Top Democrat James Clyburn (Sc.) is calling on his party to compromise if necessary to pass a police reform bill, as President Biden redouble calls for sweeping legislation in the wake of Tyre Nichols' death.
Democrats shouldn't insist on a "perfect" bill, Clyburn told the Washington Post.
Biden pledged to reform policing in the aftermath of George Floyd's death in 2020, which sparked a wave of historic protests and riots, but Democrats have been mostly unable to follow through on that promise over the past two years with only narrow control of Congress.
The party tried and failed to pass the George Floyd Justice in Policing Act in 2021, and Biden has redoubled calls to pass the sweeping bill after the death of Tyre Nichols, the Memphis man who died last month days after being beaten by five cops during a traffic stop.
Clyburn said Democrats should be willing to settle if needed, citing the Civil Rights Act of 1964, one of the most impactful laws in American history, as an example of when Democrats compromised in the past.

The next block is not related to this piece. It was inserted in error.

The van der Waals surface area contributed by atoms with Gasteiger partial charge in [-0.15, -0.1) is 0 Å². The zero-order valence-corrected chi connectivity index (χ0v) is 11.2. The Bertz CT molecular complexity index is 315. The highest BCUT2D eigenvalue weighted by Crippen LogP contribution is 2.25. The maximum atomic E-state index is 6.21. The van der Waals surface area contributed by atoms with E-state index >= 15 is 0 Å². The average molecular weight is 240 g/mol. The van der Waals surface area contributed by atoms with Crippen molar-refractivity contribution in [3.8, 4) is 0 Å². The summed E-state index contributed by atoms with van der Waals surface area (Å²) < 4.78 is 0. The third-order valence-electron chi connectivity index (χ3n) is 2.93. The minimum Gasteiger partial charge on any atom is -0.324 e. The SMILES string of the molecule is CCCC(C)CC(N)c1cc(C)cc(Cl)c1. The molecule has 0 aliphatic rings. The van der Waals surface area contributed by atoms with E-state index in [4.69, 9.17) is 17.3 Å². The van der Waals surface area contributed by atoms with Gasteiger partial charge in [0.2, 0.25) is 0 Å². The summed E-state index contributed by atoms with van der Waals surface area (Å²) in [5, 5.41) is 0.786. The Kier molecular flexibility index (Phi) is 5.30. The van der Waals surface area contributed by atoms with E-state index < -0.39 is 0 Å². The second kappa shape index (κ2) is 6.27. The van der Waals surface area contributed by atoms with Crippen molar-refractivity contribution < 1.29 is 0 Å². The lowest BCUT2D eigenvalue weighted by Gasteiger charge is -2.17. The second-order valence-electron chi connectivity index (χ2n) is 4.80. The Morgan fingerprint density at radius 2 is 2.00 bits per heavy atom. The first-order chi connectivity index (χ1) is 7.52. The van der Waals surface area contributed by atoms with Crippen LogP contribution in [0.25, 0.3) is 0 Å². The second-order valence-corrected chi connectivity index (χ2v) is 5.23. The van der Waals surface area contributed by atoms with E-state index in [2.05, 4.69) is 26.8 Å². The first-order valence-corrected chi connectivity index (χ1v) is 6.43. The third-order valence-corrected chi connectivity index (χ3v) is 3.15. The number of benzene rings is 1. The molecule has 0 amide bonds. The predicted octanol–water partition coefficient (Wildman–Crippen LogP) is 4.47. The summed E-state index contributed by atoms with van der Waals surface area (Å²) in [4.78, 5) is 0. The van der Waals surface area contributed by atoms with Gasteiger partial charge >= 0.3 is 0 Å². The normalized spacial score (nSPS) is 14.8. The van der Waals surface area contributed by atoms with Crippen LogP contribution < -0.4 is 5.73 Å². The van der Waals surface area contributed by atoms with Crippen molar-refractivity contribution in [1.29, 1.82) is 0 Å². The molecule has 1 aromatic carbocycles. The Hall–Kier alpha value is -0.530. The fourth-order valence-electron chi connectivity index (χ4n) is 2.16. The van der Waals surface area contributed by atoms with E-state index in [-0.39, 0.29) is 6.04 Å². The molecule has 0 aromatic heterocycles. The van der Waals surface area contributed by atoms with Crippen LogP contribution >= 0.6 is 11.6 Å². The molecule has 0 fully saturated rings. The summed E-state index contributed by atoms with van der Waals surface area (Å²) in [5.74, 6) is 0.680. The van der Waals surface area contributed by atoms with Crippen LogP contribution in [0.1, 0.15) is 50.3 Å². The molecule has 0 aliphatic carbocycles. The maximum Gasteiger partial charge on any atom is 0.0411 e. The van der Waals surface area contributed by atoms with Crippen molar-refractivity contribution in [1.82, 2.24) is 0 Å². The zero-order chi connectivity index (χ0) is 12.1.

“When we passed the Civil Rights Act of 1964, it didn’t have voting [rights protections] in it. It didn’t have housing in it. It didn’t even apply to the public sector,” he said.
His calls for compromise on police reform are a break in messaging from Democrats like Kamala Harris, who spoke at Nichols' funeral last week. The vice president urged Congress to pass the George Floyd Justice in Policing Act, calling it "non-negotiable."
Senate Republican Tim Scott (Sc.), the party's leading negotiator on police reform, has called the bill a "non-starter," but he has said he wants to see some reform and believes it can be done.
"Here's the truth: We can get something meaningful done. We can pass a bill that the majority of Congress--and the majority of Americans--would agree on."
Biden said he hopes Nichols' death "spurs some action that we've all been fighting for" while meeting with Clyburn and other members of the Congressional Black Caucus at the White House on Thursday.
"We got to stay at it, as long as it takes," Biden said.
Biden has invited Nichols' family to attend the State of the Union speech Tuesday evening, where Biden will likely use the bully pulpit to press the issue.
Clyburn told the Post the chances of negotiation bearing fruit look "good."
"I talked with Tim Scott two days ago. I’ve talked with Booker. I think the chances are good that we’ll get something done. Will it go as far as I would like to see it go? I don’t know that it will," he said.